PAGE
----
Friday, 7 September 2012

A sad loss

I spent this morning preparing my Sunday sermon. After lunch there was a movie on TV about Mussolini, and I watched it in an effort to improve my sketchy knowledge of Italian politics before and during the second world war. Then I went out for a bike ride along the roads through the orange groves on the west side of the N340 to enjoy the cool of the evening breeze. 

As I slowly climbed a gentle incline I heard a dull thud close to me, like the sound made as you ride over a stick or something flat lying loose on the road. I didn't stop to look, as I was expending effort going uphill at that moment. And that is how I lost the Sony HX5 camera which goes everywhere with me. It was in a detachable pouch on my belt, not on the back where I usually mount it, but on the front, where the velcro fastening slowly, silently worked loose until it slipped to the ground. The sound ignored was that of the camera bouncing on to the edge of the road in its case. 

I cycled another three kilometers before noticing, then turned back and rode furiously, checking the one place I'd stopped, where the bike chain had jammed, and I'd failed to notice that the camera was no longer where I'd put it. I searched the stretch of road where I recalled the strange sound occurring, but to no avail. It's a road much used by cyclists and horticulturalists white vans, with a low speed limit, so the camera case would have been fairly visible, so I'm pretty certain someone will have picked it up.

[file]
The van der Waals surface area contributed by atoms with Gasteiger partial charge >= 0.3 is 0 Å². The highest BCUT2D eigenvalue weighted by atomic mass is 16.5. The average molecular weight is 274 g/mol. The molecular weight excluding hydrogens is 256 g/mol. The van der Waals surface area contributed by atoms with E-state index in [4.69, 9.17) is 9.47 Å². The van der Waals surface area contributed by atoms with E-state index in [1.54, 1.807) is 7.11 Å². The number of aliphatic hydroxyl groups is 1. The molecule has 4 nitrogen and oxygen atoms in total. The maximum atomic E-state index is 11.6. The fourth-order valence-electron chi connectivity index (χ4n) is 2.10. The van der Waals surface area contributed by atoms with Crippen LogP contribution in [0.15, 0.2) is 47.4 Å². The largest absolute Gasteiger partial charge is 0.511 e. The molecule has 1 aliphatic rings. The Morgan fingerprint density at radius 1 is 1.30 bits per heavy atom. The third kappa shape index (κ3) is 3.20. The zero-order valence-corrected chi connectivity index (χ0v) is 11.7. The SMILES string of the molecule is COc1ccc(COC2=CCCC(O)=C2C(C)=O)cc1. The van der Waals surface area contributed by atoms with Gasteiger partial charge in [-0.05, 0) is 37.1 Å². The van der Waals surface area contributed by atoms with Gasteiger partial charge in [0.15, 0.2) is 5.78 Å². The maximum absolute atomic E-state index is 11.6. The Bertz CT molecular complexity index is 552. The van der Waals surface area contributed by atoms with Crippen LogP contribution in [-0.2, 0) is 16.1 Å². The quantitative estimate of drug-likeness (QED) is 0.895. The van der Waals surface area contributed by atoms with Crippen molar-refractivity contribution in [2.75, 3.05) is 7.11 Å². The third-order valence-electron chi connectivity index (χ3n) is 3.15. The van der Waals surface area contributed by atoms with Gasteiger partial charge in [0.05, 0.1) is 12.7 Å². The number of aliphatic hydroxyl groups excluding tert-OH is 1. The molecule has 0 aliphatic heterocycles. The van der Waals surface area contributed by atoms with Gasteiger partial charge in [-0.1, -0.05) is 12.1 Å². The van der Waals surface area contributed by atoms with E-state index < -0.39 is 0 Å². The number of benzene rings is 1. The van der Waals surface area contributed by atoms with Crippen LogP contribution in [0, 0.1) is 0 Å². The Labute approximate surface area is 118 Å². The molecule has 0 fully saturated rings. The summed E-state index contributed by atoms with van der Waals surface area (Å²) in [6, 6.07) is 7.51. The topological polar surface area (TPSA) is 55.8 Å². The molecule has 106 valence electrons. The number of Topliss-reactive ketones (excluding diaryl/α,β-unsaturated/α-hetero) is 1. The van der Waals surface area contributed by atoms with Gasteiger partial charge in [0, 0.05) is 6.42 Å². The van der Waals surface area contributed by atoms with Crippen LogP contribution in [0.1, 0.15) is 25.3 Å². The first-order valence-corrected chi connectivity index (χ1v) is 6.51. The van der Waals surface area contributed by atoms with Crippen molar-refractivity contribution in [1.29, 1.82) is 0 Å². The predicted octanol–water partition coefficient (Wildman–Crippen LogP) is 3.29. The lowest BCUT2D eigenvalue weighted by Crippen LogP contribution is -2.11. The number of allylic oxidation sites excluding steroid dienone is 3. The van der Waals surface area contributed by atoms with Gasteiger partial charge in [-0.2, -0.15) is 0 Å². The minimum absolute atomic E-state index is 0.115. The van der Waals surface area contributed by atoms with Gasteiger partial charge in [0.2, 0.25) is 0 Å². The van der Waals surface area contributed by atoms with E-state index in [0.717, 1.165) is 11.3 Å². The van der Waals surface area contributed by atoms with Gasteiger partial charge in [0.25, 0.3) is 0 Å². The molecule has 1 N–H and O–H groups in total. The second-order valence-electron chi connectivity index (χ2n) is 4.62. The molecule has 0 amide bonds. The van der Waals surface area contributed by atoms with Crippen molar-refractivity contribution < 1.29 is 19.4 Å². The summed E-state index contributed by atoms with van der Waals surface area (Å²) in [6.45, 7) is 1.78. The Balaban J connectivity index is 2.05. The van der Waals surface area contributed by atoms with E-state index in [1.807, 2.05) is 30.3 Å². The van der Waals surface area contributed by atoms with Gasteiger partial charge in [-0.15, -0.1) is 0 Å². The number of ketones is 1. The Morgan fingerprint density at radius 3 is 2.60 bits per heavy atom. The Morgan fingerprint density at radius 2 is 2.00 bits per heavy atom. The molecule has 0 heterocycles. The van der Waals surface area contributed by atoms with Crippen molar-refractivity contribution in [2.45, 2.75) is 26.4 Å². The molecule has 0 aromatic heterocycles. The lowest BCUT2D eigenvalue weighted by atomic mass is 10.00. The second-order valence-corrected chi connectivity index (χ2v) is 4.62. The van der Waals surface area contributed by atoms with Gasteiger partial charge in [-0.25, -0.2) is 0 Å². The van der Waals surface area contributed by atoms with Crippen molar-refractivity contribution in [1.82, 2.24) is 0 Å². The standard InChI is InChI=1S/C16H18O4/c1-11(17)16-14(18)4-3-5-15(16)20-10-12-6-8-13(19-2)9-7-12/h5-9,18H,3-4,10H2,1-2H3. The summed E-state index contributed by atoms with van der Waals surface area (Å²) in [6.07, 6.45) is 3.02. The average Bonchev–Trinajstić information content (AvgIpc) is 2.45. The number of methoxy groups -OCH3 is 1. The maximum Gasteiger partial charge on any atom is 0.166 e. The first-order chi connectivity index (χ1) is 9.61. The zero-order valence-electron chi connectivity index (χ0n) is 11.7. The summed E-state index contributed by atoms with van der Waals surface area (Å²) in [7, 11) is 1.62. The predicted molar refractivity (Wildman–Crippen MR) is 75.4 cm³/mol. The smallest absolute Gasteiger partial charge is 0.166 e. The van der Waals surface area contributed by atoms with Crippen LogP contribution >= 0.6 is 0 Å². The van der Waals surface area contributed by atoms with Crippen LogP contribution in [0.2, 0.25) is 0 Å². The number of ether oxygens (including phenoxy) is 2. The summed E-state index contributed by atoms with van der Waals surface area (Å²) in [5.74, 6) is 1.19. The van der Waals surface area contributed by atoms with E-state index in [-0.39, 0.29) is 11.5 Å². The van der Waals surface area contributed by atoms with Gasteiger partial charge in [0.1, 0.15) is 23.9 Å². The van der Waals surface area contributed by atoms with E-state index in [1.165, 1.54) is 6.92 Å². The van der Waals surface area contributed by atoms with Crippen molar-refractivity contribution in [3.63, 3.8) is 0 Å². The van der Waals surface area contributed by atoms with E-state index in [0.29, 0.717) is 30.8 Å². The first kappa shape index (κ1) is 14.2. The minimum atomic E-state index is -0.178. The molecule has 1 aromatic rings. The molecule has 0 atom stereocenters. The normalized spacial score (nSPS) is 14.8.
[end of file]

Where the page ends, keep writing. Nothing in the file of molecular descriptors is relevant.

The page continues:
There's nothing on the case to identify its owner. The several hundred pictures on the memory card tell the story of a visitor to the region interested in churches, villages and landscapes. I doubt anyone would be bothered to do the detective work to narrow it down any further than that. Despite the GPS data held by the photos, none of that would lead back to the Vicarage as I haven't taken any photos close to home for a couple of months. I did read of someone in Canada losing a digital camera overboard on holiday and getting it back over a year later because the person who found it rescued photos from the memory card of the ruined camera and published them with a query 'Do you recognise this family' using the Google + social networking facility, eventually producing a response.

Thankfully I haven't lost any photos. After a normal day's camera use, I habitually copy them to my hard drive and upload the best to my Picasa web store, linked to this blog. Now the only camera I have with me is on my phone. It's OK for an emergency, but has no zoom, limited sensitivity and it's so fiddly to use, I don't know how anyone can believe camera-phones will supplant a versatile compact digital. So tonight I'm mourning my loss. It's travelled with me everywhere in the past 18 months. I've taken over three and a half thousand pictures with it, and it still looks as good as new. I hope whoever found it will enjoy it as much as I did.

No comments:

Post a Comment